Quote Originally Posted by Dave Parker
I happen to disagree, a private corperation that owns the property has the rights to do what they want when they deny access to the property, short of killing someone or maiming them, this is not a government situation, this from what I have read was a private corp dening access to photographers to their property...

I do know one thing, running around calling companies fascist, does not further our cause to have access to the areas we want to photograph, this is not even a 1st amendment thing, from the articles I have read, 100% in whole this is private property..

And I have worked for many corperations, and I agree that many are very militant in their thinking, I also spent 26 years in the military, so am very familier with the terms and definitions, but I can tell you this, if someone showed up on my personal private property and started taking photographs with out permission, they run a good chance of getting a butt full of rock salt from the 12 gauge..and here in Montana, I would win in court...personal private property rights are held in the highest reguards where I live.



Dave
Dave,

While I agree with you that a private corporation has every right to control access and usage of its property - in the particular instance this is not a clear-cut situation.

From what I understand of the Metra/UP set up it is this: UP (a private corporation) owns the rail right of way. Metra (a public agency) owns the stations, including the platforms and certain surrounding land (e.g. parking facilities).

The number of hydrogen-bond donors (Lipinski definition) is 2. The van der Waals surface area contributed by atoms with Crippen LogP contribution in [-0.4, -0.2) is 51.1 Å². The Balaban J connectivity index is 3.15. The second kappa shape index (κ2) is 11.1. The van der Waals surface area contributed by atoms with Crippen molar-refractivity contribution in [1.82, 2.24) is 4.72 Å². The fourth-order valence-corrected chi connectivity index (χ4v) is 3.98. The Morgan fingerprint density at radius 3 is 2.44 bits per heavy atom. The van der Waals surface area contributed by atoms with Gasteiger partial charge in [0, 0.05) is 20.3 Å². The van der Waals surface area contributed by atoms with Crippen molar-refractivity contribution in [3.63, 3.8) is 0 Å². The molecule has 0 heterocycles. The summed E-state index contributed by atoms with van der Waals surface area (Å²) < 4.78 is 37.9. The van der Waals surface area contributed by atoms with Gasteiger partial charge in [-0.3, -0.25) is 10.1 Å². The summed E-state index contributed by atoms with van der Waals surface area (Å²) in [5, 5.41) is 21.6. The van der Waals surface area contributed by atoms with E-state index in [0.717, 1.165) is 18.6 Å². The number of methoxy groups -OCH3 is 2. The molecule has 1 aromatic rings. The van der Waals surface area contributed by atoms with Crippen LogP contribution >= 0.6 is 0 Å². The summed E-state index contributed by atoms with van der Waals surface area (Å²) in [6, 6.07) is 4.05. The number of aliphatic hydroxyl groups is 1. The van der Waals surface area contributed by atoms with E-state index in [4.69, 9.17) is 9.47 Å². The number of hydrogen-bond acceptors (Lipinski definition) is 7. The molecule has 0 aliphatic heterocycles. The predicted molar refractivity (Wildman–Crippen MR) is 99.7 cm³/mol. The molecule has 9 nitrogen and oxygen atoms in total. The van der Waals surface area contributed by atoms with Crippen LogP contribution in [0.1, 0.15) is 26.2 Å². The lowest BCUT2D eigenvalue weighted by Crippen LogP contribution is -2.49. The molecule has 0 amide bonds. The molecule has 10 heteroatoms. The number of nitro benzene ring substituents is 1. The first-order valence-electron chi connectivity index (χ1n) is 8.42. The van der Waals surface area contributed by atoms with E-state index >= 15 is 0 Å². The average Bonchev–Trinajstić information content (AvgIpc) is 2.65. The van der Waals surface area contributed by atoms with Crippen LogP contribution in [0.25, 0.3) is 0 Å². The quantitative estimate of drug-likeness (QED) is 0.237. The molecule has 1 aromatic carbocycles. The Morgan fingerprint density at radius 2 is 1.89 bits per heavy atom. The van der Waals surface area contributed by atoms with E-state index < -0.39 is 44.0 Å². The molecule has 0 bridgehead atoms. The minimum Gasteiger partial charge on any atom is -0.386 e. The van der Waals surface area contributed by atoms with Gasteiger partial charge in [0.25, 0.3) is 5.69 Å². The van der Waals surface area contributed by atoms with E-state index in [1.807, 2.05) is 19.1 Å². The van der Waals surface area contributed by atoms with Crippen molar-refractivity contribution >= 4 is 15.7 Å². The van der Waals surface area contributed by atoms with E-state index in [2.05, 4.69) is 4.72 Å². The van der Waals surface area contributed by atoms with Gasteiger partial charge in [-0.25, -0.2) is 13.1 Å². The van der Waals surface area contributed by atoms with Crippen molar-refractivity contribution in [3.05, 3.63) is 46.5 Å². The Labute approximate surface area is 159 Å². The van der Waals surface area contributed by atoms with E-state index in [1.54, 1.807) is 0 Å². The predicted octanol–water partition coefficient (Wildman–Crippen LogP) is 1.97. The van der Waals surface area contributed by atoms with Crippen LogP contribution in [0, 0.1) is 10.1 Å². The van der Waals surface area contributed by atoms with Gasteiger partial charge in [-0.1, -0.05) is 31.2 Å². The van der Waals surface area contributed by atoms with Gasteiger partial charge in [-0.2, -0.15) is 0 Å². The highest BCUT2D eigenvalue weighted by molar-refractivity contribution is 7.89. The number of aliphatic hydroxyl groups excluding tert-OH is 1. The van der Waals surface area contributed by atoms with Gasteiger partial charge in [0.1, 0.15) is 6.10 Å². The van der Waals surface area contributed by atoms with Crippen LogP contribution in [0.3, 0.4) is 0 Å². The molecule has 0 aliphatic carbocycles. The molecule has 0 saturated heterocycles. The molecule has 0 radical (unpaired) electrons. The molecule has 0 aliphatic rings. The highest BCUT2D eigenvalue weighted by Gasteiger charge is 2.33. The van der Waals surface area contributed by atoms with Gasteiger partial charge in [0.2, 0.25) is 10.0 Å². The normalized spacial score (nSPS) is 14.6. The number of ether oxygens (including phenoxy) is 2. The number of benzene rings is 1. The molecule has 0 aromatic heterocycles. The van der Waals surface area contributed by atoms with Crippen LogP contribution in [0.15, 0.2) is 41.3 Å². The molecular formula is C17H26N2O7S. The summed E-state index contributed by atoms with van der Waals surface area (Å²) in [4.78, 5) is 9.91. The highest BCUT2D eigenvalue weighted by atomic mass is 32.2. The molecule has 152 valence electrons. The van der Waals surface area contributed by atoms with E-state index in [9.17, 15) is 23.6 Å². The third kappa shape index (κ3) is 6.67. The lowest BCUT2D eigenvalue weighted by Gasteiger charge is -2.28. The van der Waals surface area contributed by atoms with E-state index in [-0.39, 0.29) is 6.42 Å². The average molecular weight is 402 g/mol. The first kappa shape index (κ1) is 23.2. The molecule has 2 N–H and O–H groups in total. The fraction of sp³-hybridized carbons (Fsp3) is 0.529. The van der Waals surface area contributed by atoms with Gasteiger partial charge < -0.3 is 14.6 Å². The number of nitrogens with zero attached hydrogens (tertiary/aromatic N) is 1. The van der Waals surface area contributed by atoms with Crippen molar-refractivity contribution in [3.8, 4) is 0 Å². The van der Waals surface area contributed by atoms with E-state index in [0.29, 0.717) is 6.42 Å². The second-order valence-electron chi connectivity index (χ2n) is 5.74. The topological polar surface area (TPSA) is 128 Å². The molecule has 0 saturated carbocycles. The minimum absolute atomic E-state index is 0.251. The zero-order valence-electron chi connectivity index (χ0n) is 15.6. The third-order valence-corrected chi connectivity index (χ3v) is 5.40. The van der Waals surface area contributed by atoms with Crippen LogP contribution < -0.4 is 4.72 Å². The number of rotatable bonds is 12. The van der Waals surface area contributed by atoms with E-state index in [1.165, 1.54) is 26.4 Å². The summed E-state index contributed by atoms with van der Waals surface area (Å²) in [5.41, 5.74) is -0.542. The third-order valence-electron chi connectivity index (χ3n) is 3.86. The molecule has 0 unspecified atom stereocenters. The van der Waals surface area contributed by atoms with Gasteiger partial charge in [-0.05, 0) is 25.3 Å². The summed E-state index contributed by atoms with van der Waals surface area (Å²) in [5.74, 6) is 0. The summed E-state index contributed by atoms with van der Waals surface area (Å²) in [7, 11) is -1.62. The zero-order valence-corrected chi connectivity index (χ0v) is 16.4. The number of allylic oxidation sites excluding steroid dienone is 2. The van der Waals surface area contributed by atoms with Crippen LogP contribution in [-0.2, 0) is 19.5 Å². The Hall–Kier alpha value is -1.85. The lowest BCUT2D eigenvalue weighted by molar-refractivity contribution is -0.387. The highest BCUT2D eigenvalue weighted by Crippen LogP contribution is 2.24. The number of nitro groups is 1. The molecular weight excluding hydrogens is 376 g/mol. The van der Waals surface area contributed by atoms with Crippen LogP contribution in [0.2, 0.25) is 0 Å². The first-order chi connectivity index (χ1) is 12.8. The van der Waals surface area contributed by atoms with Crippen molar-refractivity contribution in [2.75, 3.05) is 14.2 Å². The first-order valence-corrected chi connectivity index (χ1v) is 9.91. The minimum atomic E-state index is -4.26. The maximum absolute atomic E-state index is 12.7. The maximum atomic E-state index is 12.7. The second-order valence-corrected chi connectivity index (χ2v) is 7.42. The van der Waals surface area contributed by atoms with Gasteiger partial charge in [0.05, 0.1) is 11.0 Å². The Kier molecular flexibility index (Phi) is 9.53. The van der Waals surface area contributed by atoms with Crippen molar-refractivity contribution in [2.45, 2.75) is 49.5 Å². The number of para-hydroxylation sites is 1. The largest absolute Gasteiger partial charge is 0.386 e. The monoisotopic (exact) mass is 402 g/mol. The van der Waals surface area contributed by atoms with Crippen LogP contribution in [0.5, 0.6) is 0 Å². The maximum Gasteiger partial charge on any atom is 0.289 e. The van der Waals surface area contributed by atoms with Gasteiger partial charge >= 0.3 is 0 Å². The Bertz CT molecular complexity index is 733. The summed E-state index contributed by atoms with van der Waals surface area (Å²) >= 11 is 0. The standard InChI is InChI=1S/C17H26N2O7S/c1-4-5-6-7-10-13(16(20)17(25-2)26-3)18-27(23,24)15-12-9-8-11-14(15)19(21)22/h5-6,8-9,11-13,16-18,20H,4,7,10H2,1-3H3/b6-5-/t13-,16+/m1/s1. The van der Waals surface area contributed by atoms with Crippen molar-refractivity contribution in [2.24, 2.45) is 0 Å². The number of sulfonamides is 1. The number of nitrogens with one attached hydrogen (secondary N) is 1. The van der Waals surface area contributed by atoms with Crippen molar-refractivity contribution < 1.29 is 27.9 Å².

Metra also contracts with UP to operate commuter train service for it.

As such, we have a mixed situation with property ownership divided b/w a private and public entity and with a private entity operating services on behalf of a public body. Those services likely include security (either directly or via sub-contract).

UP was apparently out of bounds in announcing that photogs could not take pics from the Metra station platforms because they were attempting to restrict usage on what is actually public property. I believe this is why they ultimately did a climb down.

However, if UP did own the station facilities then, yes, it would have the right to restrict access and/or usage.

This particular situation arises because UP once owned the facilities and provided the service. The public sector stepped in and acquired the facilities (but not the ROW) when UP could no longer financially make a profit. It then contracted with UP (as an experienced operator) which, under such an arrangement could now operate profitably since it was relieved of such costs as station maintenance and repairs. UP was acting according to an ownership structure that no longer exists - and was call on it.